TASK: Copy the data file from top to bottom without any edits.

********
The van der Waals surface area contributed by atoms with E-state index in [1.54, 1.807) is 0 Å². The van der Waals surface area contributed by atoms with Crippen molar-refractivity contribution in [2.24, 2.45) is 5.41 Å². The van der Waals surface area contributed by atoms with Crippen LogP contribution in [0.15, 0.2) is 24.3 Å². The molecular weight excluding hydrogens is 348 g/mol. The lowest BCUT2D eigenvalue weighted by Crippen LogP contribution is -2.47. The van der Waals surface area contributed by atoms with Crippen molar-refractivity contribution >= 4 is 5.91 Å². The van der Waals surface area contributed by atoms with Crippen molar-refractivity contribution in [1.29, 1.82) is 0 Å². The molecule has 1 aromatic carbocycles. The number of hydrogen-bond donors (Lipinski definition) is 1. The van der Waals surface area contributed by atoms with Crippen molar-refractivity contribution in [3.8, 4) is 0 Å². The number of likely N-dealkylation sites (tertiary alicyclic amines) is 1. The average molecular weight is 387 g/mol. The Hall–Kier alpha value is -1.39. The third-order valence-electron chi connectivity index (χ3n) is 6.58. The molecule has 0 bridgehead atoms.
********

The van der Waals surface area contributed by atoms with E-state index in [1.54, 1.807) is 0 Å². The van der Waals surface area contributed by atoms with Crippen molar-refractivity contribution in [2.24, 2.45) is 5.41 Å². The van der Waals surface area contributed by atoms with Crippen LogP contribution in [0.15, 0.2) is 24.3 Å². The molecular weight excluding hydrogens is 348 g/mol. The lowest BCUT2D eigenvalue weighted by Crippen LogP contribution is -2.47. The van der Waals surface area contributed by atoms with Crippen molar-refractivity contribution >= 4 is 5.91 Å². The van der Waals surface area contributed by atoms with Crippen molar-refractivity contribution in [1.29, 1.82) is 0 Å². The molecule has 1 aromatic carbocycles. The number of hydrogen-bond donors (Lipinski definition) is 1. The van der Waals surface area contributed by atoms with Crippen molar-refractivity contribution in [3.8, 4) is 0 Å². The number of likely N-dealkylation sites (tertiary alicyclic amines) is 1. The average molecular weight is 387 g/mol. The Hall–Kier alpha value is -1.39. The third-order valence-electron chi connectivity index (χ3n) is 6.58. The molecule has 0 bridgehead atoms.